Your Shot: How BETC Rebuilt LEGO’s World of Limitless Creativity
As someone who spent practically every Christmas Day of my childhood with plastic bricks strewn across the dining room table, I’ve been a brand advocate for the Danish toy brand for decades. I even worked at Legoland Windsor for one summer, before I found my career writing about advertising (I spent my days asking seven year olds who their favourite Jedi were in the Star Wars shop there - a pretty fun summer job).
So I was surprised to learn that until this week, I’d never seen a global brand campaign for LEGO. It’s the world’s largest toy manufacturer and yet there’s not been a single unifying brand message pushed out around the world since the ‘80s.
Now BETC Paris has delivered on the enviable brief of creating a message to help the world fall back in love with the Danish plastic brick system with its first global brand campaign for 30 years. And the resulting TV, online, OOH and DOOH ads the team has turned out, with the help of legendary Scandinavian directing collective TRAKTOR, are a total romp. Loaded with visual gags and more Easter eggs for LEGO fans than you can count, it’s a playful bonanza that reinforces all the personal warmth I feel towards the most important brand of my childhood.
I caught up with creative team Agnes Cavard and Valerie Chidlovsky as well as BETC executive vice president Dominique Verot for a brick-by-brick on the campaign...
LBB> What was the challenge that the client came to BETC with?
Dominique> The LEGO brand is amazing — it is extremely widely known and has a lasting legacy. Yet the LEGO brand needed to establish a stronger emotional connection with new families that have a strong affinity with creativity but do not connect with the LEGO System in Play. We wanted to invite the world to fall in love with the LEGO System in Play, giving a new, fun and fresh perspective on LEGO’s systemic creativity.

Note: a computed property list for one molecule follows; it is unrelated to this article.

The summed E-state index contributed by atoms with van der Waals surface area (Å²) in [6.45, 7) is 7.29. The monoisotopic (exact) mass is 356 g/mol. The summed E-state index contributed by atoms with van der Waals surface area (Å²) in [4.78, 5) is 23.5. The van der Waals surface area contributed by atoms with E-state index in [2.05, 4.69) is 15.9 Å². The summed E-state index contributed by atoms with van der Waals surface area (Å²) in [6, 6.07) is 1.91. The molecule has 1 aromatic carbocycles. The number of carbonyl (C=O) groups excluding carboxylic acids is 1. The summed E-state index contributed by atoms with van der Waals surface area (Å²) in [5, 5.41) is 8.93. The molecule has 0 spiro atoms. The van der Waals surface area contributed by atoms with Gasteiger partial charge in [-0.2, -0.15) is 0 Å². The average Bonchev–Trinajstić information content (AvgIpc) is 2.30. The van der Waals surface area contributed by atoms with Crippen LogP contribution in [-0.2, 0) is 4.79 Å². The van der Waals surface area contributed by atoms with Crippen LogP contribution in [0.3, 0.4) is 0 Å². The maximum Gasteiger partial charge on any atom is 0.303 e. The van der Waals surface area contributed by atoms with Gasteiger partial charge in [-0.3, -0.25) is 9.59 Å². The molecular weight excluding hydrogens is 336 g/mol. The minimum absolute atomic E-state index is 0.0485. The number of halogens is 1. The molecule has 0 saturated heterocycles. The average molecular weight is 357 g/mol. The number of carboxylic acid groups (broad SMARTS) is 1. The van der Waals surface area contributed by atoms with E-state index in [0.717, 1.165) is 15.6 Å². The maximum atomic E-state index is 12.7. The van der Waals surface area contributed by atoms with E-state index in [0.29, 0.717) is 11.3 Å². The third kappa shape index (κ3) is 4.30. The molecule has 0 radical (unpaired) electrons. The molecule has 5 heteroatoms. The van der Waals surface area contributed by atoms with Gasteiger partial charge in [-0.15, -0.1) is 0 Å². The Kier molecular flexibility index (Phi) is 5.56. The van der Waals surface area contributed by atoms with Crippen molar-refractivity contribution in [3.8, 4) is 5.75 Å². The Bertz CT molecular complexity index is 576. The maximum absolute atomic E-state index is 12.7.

LBB> Why was now the right time to create LEGO's first global brand campaign in 30 years?
Dominique> Today, more than ever, people are expecting brands to stand for strong and meaningful values. Creativity is at the core of the LEGO System in Play and it has never mattered so much.
For today’s parents, cultivating their children’s creativity is very important as it is an essential skill that will help them grow and adapt to an ever-changing world.
Creativity is also empowering, enabling people to make a difference, offer a new perspective and have a positive impact; it has the power to change the world. That is exactly what the LEGO System in Play means: limitless creativity. Every child can build and rebuild without limits, imagining creative solutions, wild stories and new worlds.
LBB> Everyone has their own personal fond memories of LEGO. How did this impact on the strategy and idea as it came together?
Dominique> The LEGO legacy is an asset, yet we also wanted to connect with the families who didn’t have a strong bond with the LEGO brand. We wanted to talk to parents who have lost sight of the incredible creativity that playing with the LEGO System makes possible.
‘Rebuild the World’ is deeply rooted in the DNA and the experience of the LEGO System in Play and at the same time, it resonates powerfully with today’s parents — with their values, with what they consider as both essential and fun for their children.
The idea houses and mixes iconic references (which will delight the LEGO fans) together with more recent LEGO creations in an exhilarating display of unlimited, fun and inclusive creativity.
Check out images from the OOH campaign below:
LBB> It's clear that certain LEGO products fit the story of the campaign particularly well. What was the process of working out how to incorporate them all?